The State Environmental Commission (SEC) may need to adopt new regulations to require replacement, capture, and recycling, or other measures to reduce the use of ODS substitutes such as HFCs and PFCs. Colorado recently proposed a regulation to accomplish a similar purpose. Note that Oregon and California adopted new legislation, rather than a regulation, to prohibit or phase out HFCs or products that contain them.
Through NRS 445B.210(5), the SEC has authority to “establish such requirements for the control of emissions as may be necessary to prevent, abate, or control air pollution.” The Commission may also “require elimination of devices or practices which cannot be reasonably allowed without generation of undue amounts of air contaminants” (NRS 445B.210(9)). In addition, the Commission “may cooperate with other governmental agencies, including other states and the federal government” regarding air pollution (NRS 445B.210(4)).
ODS substitutes such as HFCs and PFCs are likely “air contaminants” when discharged into the atmosphere, as defined in NRS 445B.110. As such, the SEC can likely establish that ODS substitutes in the outdoor air constitute “air pollution,” as defined in NRS 445B.115. They are present in the outdoor air in quantities and durations that, due to their high GWP, “may tend to . . . injure human health or welfare, animal or plant life or property; . . . interfere with scenic, esthetic and historic values of the State; and interfere with the enjoyment of life or property” (NRS 445B.115).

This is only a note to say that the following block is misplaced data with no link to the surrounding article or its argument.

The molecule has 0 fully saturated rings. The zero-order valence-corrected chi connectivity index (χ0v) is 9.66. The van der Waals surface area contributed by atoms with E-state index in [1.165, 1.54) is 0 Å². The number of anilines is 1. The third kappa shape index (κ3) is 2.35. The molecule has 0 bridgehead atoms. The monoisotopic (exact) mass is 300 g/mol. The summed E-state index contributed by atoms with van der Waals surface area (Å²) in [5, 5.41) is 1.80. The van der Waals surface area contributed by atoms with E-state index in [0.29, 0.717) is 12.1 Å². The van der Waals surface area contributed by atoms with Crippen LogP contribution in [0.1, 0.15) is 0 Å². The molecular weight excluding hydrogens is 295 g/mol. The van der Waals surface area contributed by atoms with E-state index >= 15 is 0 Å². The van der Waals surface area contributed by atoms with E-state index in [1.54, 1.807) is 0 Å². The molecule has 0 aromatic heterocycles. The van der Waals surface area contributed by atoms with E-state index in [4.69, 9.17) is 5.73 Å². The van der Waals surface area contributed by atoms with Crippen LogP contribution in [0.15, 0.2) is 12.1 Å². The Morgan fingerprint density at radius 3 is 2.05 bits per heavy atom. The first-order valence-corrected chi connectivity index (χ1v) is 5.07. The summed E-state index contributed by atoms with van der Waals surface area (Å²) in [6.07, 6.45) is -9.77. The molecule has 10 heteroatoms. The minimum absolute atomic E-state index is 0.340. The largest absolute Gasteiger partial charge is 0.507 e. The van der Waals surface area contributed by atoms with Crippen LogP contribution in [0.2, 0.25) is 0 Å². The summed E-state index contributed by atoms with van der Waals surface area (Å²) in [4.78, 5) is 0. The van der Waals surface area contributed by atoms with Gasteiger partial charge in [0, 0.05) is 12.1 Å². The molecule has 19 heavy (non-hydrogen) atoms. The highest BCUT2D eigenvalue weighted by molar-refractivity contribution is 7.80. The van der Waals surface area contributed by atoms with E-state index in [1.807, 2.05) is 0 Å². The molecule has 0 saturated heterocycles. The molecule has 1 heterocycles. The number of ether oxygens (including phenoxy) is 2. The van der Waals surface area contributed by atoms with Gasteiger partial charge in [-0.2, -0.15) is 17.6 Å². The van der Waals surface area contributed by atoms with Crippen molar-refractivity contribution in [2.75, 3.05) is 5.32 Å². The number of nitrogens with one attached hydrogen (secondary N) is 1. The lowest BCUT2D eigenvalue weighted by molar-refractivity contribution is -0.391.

A brief preliminary federal preemption analysis indicates that federal law may not preempt Nevada laws that reduce the use of ODS substitutes, as long as Nevada’s requirements are more stringent than federal requirements. However, more research is necessary to confirm this.
Section 116 of the Clean Air Act, 42 U.S.C. § 7416 (“Retention of State Authority”) states, with exceptions not relevant here, that nothing in the Clean Air Act “shall preclude or deny the right of any State . . . to adopt or enforce (1) any standard or limitation respecting emissions of air pollutants or (2) any requirement respecting control or abatement of air pollution.” Under Section 116, states may adopt emissions standards and limitations that are more stringent than standards or limitations in federally approved State Implementation Plans (SIPs). They may not, however, adopt standards or limitations that are less stringent (42 U.S.C. § 7416).
Section 116 applies to the Clean Air Act’s requirements for protecting the stratospheric ozone layer (42 U.S.C. § 7671q). This seems to imply that states may adopt more-stringent requirements for ODS substitutes than under the federal Clean Air Act.
Title VI of the federal Clean Air Act covers protection of stratospheric ozone. 42 U.S.C. §§ 7671-7671q; see also 42 C.F.R. Subpart G. In particular, Section 612 (“Safe Alternatives Policy”) governs safer alternatives for ODS. https://www.govinfo.gov/content/pkg/USCODE-2013-title42/html/USCODE-2013-title42-chap85-subchapVI-sec7671k.htm
A thorough analyses of the potential for federal preemption of state laws regarding ODS substitutes should be completed.